If Rex Nutting wants to embarrass himself shilling for the White House with the absurd claim “Obama’s spending binge never happened,” that’s a problem between him and Market Watch. It becomes a very serious problem, though, when left-wing mainstream media enablers like Politifact use shameless deceit to validate these lies in order to give the media the cover it needs to turn fiction into fact — which is exactly what has happened. With Politifact as cover, both the White House and parts of the media have begun an Orwellian crusade to trumpet Obama’s spend-thrift ways. Today, however, the Washington Post cried foul.
For the record, I detest all media fact checking, and that includes Glenn Kessler’s work at the Post. For anyone, especially the media, to puff themselves up as arbiters of truth is the very antithesis of what journalism should be about. In fact, whenever someone on our side cites a media fact-checker in their own defense, I die a little inside knowing the short-term gain isn’t worth the long-term cost that comes with the validating of such irresponsible partisan hackery.
If, however, these politically craven fact-checkers want to go at one another, I am more than happy to take a side.
Kessler didn’t hit Politifact directly. The media policing the media simply isn’t done. Ultimately, they’re all on the same side. But by extension, the three out of four Pinocchios Kessler awarded to White House spokesman Jay Carney also landed right in the lap of Politifact:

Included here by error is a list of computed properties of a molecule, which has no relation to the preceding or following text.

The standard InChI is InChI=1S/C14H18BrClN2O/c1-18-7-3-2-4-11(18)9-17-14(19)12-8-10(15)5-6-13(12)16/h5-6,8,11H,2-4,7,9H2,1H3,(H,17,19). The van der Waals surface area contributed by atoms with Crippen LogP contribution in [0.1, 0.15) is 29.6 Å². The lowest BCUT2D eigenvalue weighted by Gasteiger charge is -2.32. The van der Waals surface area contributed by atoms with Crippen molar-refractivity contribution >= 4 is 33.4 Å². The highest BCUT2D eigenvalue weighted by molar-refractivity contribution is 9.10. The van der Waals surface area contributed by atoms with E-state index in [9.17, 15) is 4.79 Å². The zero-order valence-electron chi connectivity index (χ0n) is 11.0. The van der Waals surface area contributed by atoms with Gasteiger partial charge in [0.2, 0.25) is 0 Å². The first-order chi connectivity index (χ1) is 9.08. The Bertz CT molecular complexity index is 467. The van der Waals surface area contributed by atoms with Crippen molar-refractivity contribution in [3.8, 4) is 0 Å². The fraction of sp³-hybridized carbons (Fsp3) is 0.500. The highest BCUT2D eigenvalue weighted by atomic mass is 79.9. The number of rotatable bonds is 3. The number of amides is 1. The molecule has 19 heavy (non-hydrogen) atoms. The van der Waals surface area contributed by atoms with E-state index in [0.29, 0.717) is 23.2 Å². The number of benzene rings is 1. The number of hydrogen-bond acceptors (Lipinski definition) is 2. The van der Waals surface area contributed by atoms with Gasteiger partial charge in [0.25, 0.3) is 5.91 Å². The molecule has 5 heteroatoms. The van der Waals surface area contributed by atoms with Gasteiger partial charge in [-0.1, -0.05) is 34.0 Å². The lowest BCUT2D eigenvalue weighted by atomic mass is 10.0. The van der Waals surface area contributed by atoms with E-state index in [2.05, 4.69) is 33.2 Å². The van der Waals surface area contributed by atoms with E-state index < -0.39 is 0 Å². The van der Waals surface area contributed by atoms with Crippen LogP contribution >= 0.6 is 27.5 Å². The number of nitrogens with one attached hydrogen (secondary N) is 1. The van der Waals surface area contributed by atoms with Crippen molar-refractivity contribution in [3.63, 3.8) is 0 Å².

Nutting basically takes much of 2009 out of Obama’s column, saying it was the “the last [year] of George W. Bush’s presidency.” Of course, with the recession crashing down, that’s when federal spending ramped up. The federal fiscal year starts on Oct. 1, so the 2009 fiscal year accounts for about four months of Bush’s presidency and eight of Obama’s.
In theory, one could claim that the budget was already locked in when Obama took office, but that’s not really the case. Most of the appropriations bills had not been passed, and certainly the stimulus bill was only signed into law after Obama took office.
And finally, Kessler adds:
Politifact might do better next time than cite an article Politifact plucked off the Web, no matter how much it might advance Politifact’s political interests. The data in the article are flawed, and the analysis lacks context — context that could easily could be found in the budget documents released by the White House.
Okay, you caught me, I added “Politifact” to the paragraph above in exchange for references directed at Carney. But in the end, the rebuke is exactly the same.
Anything that undermines and marginalizes Politifact is a service to America and democracy — even if it is the work of another dishonest MSM “fact” checker.
Follow John Nolte on Twitter @NolteNC